# [MOVED] Geom. figure: What are dimensions of original rect?

#### vonsmiley

##### New member
Does someone have time to help me with this?

The width of a rectangle is three-fourths of its length. If we increase the length by eigth feet and the width by six feet, the area is increased by ninety-six square feet. What are the dimensions of the orignal rectangle?

I understand:

the length is (L) so the w must = (L times 3/4)

but is this is true how can the with and length be increased by different amounts and have this remain unchanged.
How do I set this up?

#### stapel

##### Super Moderator
Staff member
The original width is 3/4 the original length. Obviously this will be different once the measurements are changed.

Draw the rectangle. Label the length and the length with your variable and expression.

What is the expression for the area?

Draw the longer length and wider width along the sides of the original rectangle, so you have an added "L" shape wrapped around two sides. Write expressions, in terms of the original variable and expression, for the new width and length.

What is the expression for the total area?

The increase is the difference between the original area and the new area. So subtract the old from the new, and set the resulting expression equal to "96". Solve.

If you get stuck, please reply showing how far you have gotten in working through the steps. Thank you.

Eliz.

#### vonsmiley

##### New member
Code:
|   8L
|
|
|
------------------
6(8L)
|
| L
|
-------------
3/4L
3/4L times L = AREAorig
8L times 6(8L) = AREAnew

do you mean 3/4L times L minus 8L times 6(8L) = 96

I just can't get it to equal length of rect =4ft
the width of the rect equal = 3ft

#### stapel

##### Super Moderator
Staff member
I'm sorry, but I can't follow your drawings...?

The original area A<sub>orig</sub> is the product of the original length L and the original width (3/4)L. That is:

. . . . .A<sub>orig</sub> = (3/4)L<sup>2</sup>

The new area A<sub>new</sub> is the product of the new length and the new width.

Since the length is increased by eight feet (so it is eight feet longer), I'm not sure why you're multiplying by 8...? Or is there a typo in your post, and the new length is actually "increased to eight times" the original length...? Same question regarding the new width.

Eliz.

#### vonsmiley

##### New member
Showing my ignorance:

It's (+) not (x) and I changed it but I still cann't slove it. I just don't understand why you say set 96 = to (L + 8) x 3/4(L + 8) + 6 #### stapel

##### Super Moderator
Staff member
vonsmiley said:
96 = to (L + 8) x 3/4(L + 8) + 6
The new width is six more than the old width, not six more than 3/4 of the new length. there should not be any "plus eight" in the new width. Then find the difference of the two areas:

. . . . .(L + 8)((3/4)L + 6) - (L)((3/4)L) = 96

To find the dimensions, you just need to solve the equation.

Eliz.

#### Denis

##### Senior Member
I think Stapel misread...area increases by 96...

L(3L/4) + 96 = (L + 8)(3L/4 + 6)
Start by mulyiplying through by 4 to get rid of fractions:
L(3L) + 384 = (L + 8)(3L + 24) ; do the multiplications:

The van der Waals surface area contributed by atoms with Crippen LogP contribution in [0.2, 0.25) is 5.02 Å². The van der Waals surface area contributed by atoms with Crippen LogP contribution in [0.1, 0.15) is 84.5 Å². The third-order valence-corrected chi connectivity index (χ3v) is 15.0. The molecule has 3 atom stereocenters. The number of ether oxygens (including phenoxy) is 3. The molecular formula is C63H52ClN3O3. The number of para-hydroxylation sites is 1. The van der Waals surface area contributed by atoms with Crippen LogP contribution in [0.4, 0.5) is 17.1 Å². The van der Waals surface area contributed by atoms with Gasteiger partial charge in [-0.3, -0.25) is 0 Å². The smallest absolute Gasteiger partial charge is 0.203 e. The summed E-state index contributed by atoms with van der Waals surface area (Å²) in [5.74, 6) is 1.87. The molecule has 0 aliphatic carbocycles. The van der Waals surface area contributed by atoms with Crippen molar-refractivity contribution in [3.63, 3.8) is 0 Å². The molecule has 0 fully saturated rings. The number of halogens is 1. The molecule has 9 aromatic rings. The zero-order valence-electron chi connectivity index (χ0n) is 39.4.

3L^2 + 384 = 3L^2 + 48L + 192

Finish it.

#### vonsmiley

##### New member
The way you wrote this [L(3L/4) + 96 = (L + 8)(3L/4 + 6) ] is confusing.

and why did you leave out (+8) from the second half with the (+6) and why did you only us 96 on one half of the equation instead of the whole thing?

It doens't help me to finish the problem if I don't unterstand how you got there.

#### vonsmiley

##### New member
Even though I can't get it to work, shouldn't the formula look like this
(L + 8)(3/4(L+8)+6)+96=Area

#### stapel

##### Super Moderator
Staff member
vonsmiley said:
The way you wrote this [L(3L/4) + 96 = (L + 8)(3L/4 + 6) ] is confusing.
Why? It says that the old area, plus 96 units, equals the new area. Isn't that what the exercise states?

vonsmiley said:
and why did you leave out (+8) from the second half with the (+6)
Because (as was pointed out earlier) the new width is six more than the old width, not six more than the new length.

It might help if you labelled your variables and expressions, so you could keep track of what they mean.

vonsmiley said:
...shouldn't the formula look like this
(L + 8)(3/4(L+8)+6)+96=Area
This translates as:

. . . . .(the new length) times (six more than 3/4 the new length) plus (96) is (another variable)

Is that what the exercise says?

Eliz.

#### Denis

##### Senior Member
Smiley, let's change your problem a little, to this:

The length of a rectangle is twice its width. If we increase the length by 8 feet
and the width by 6 feet, the area is increased by 88 square feet.
What are the dimensions of the orignal rectangle?

Let width of original rectangle = w
Then length of original rectangle = 2w
So area of original rectangle = w * 2w = 2w^2 ; you ok with that :?:

length of new rectangle = 2w + 8 : right?
width of new rectangle = w + 6 : right?
So area of new rectangle = (2w + 8) * (w + 6) = 2w^2 + 20w + 48 : OK??

Since area of original rectangle is increased by 88, then:
2w^2 + 88 = 2w^2 + 20w + 48 : still with me?
so: 20w = 40 : w = 2
So width original rectangle = 2 and length = 4, right?

And width new rectangle = 2+6 = 8, length = 4+8 = 12, right?

Area new rectangle = 8 * 12 = 96
Area original rect. = 2 * 4 = 8
96 - 8 = 88 : OK?

Now go do yours...[you're lucky Ottawa Senators beat Buffalo earlier!]